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I have a project (currently its .csproj, containing only .js files). I only use it for some post build events, and intellisense from Visual Studio.

Can I somehow have following directory structure?

Root/Projects/HelloWorld.(cs)proj
Root/Sources/Test.js

But Visual Studio seems to take source files only from folders that are under .csproj file, if I try to add files from somewhere else, they are added as links (which I can't delete or rename from VS). Is there for example something that I can put to .proj file that would change root directory?

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2 Answers 2

You can mklink /D Sources ..\Sources to trick VS, but it might mess with your VCS or you can hook into AfterBuild target and copy Sources from VS's root up to IntelliJ.

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I guess there is no platform indepndent link that could be stored in vcs, right? :) But it still could be a solution it would just require to run some .bat before you start developing which isnt so bad. Oh, so git would store the link as real files, well i could .gitignore it... –  Kikaimaru Jan 31 '13 at 6:22
    
This solution works great for me. I can add the symlink to Perforce using the command p4 add -t symlink Sources. –  M. Dudley Feb 11 '13 at 15:12

Visual Studio only supports two methods of adding files to a .csproj: either it copies the file you add somewhere under the directory hierarchy of the .csproj (the default) or if you choose to add the file as a link, it adds a reference to the file.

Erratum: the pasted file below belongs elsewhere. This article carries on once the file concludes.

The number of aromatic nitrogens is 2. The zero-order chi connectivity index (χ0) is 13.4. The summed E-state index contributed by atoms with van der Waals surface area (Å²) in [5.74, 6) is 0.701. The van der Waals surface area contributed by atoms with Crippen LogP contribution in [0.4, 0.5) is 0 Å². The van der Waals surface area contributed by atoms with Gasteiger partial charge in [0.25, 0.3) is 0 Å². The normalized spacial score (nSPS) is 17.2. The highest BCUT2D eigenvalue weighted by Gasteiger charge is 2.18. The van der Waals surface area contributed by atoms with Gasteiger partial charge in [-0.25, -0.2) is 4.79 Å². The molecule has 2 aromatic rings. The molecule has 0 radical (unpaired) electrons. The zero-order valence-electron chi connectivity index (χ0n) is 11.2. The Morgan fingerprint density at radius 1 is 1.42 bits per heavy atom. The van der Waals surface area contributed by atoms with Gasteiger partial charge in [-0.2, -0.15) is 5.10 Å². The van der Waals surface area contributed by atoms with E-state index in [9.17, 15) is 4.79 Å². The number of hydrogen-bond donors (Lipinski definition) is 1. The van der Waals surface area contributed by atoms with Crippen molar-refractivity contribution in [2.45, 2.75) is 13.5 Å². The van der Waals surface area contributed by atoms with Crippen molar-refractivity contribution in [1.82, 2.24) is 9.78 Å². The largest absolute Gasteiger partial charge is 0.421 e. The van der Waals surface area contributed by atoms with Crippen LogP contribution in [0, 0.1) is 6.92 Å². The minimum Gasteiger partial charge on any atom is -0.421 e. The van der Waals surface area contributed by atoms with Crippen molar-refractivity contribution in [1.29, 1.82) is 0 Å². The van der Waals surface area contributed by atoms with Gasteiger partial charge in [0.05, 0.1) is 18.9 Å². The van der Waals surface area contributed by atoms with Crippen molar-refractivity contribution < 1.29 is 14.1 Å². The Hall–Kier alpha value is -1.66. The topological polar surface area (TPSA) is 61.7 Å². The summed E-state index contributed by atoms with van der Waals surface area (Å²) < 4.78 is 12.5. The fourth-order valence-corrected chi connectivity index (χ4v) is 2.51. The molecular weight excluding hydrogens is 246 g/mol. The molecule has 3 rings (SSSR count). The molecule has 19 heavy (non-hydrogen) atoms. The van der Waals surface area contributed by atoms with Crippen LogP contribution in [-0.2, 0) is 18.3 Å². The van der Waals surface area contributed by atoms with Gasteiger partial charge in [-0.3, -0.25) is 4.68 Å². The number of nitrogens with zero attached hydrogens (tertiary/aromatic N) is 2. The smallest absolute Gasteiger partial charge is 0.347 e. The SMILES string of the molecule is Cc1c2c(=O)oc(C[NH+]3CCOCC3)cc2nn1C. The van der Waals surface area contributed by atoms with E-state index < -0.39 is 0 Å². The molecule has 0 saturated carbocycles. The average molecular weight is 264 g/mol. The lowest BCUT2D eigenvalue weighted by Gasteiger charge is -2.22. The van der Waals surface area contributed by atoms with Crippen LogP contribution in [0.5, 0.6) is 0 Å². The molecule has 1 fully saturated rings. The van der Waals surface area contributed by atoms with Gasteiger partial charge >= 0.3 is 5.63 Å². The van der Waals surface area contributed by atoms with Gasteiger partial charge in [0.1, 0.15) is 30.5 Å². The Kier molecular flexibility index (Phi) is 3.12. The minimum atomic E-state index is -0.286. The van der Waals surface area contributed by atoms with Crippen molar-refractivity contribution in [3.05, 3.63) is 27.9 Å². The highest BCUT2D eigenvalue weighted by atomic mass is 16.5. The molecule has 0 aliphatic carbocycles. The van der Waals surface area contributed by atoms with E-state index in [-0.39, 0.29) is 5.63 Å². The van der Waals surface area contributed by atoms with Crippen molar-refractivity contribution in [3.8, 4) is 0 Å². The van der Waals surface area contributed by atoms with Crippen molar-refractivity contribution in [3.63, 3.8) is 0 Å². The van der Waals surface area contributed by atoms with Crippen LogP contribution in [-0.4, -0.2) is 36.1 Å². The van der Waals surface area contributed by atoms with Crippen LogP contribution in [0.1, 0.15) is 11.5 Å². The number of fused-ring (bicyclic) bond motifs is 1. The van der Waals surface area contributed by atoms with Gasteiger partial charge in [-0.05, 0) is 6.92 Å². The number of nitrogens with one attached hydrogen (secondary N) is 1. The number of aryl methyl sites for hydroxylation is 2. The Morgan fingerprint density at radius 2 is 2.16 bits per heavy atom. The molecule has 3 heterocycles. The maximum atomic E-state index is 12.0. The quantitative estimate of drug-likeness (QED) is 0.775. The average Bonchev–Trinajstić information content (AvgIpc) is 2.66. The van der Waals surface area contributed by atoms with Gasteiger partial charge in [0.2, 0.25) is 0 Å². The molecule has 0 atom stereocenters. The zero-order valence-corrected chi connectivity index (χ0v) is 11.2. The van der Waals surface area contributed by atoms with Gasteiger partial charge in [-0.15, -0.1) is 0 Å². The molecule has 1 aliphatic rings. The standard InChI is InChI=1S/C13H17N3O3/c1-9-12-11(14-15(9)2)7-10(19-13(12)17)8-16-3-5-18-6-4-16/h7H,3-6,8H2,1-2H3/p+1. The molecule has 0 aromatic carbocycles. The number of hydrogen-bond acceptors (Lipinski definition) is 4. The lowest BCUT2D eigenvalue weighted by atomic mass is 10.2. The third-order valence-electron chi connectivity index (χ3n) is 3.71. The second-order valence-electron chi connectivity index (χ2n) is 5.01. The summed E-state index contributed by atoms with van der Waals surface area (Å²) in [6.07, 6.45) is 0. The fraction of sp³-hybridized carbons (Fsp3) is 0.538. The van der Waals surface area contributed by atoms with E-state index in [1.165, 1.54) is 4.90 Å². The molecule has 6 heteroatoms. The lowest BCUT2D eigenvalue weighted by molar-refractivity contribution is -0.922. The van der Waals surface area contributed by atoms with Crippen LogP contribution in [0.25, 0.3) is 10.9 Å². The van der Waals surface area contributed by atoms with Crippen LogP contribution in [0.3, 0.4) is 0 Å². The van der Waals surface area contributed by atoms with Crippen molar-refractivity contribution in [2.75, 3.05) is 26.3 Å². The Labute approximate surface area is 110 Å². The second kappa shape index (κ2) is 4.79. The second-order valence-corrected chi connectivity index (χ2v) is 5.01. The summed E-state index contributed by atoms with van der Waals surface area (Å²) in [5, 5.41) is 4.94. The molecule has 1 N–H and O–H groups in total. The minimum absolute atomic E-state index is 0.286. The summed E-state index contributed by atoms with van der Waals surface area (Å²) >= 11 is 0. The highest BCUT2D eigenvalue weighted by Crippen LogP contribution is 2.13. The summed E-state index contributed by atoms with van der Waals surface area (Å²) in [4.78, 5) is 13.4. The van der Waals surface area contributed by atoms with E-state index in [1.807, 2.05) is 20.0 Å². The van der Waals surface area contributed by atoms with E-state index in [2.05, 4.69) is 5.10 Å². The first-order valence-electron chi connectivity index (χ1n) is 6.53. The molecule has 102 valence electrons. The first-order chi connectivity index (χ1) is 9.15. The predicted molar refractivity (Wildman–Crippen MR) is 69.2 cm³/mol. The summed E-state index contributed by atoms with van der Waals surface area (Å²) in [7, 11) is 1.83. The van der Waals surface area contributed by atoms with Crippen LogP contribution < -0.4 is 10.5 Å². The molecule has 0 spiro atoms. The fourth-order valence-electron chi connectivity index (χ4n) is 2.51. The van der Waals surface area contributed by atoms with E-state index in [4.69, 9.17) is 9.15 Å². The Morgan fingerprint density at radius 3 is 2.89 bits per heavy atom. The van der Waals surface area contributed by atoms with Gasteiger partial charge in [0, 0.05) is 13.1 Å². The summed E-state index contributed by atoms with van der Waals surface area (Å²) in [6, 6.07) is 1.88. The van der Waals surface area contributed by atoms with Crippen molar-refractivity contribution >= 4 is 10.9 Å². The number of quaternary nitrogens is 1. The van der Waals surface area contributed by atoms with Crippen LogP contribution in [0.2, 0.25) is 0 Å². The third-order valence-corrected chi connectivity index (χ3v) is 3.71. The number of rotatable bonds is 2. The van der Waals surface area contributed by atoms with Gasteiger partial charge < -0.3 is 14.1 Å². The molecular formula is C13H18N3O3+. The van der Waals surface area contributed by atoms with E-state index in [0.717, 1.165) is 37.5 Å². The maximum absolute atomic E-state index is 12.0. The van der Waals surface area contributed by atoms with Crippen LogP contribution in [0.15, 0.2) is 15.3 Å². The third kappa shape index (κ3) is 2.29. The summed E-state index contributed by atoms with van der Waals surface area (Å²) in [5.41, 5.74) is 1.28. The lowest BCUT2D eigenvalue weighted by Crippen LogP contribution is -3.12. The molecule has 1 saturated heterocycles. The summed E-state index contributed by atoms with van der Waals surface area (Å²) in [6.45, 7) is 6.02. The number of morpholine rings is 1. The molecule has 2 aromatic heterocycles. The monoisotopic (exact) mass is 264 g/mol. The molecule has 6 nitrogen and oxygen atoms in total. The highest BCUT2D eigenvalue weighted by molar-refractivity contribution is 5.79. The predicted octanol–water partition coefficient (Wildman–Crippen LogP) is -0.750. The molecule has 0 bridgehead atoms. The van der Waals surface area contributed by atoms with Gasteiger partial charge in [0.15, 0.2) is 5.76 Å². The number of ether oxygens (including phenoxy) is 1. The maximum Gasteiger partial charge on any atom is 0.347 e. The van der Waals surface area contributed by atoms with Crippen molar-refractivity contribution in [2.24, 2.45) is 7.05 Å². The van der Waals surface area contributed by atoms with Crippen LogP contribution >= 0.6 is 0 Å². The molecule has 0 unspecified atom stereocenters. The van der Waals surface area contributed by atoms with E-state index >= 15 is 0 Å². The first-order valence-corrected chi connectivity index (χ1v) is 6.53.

You can't change the former behavior except by invoking the latter behavior, which apparently has downsides you aren't comfortable with.

You could edit the .csproj directly to include additional files in the Compile item group, which would likely build, but wouldn't display or function as you'll probably expect in the IDE itself.

If your goal is to separate source and project, you could rearrange the structure of your directories so projects all are at the root, and there's a source directory that's a sibling to those projects:

Foo.csproj
Foo.someotherproj
Source/
  *.js

This would mean you have everything in a "Source" folder in the .csproj when viewed from Visual Studio.

Another option might be to look at some kind of project generation tools, like premake or CMake, but their support for C# projects files may not be that robust.

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Adding them like that directly to .csproj will create links to them and doesn't show directories. But I think I read somewhere that .vcproj can only add files as links and renaming works there, or something like that. –  Kikaimaru Jan 29 '13 at 18:37
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I want to do this because my project can be build with VS or Idea, so I dont want to mix VS specific files inside soureces. I actually dont need it to compile or anything I just need to see it in VS. –  Kikaimaru Jan 29 '13 at 18:40

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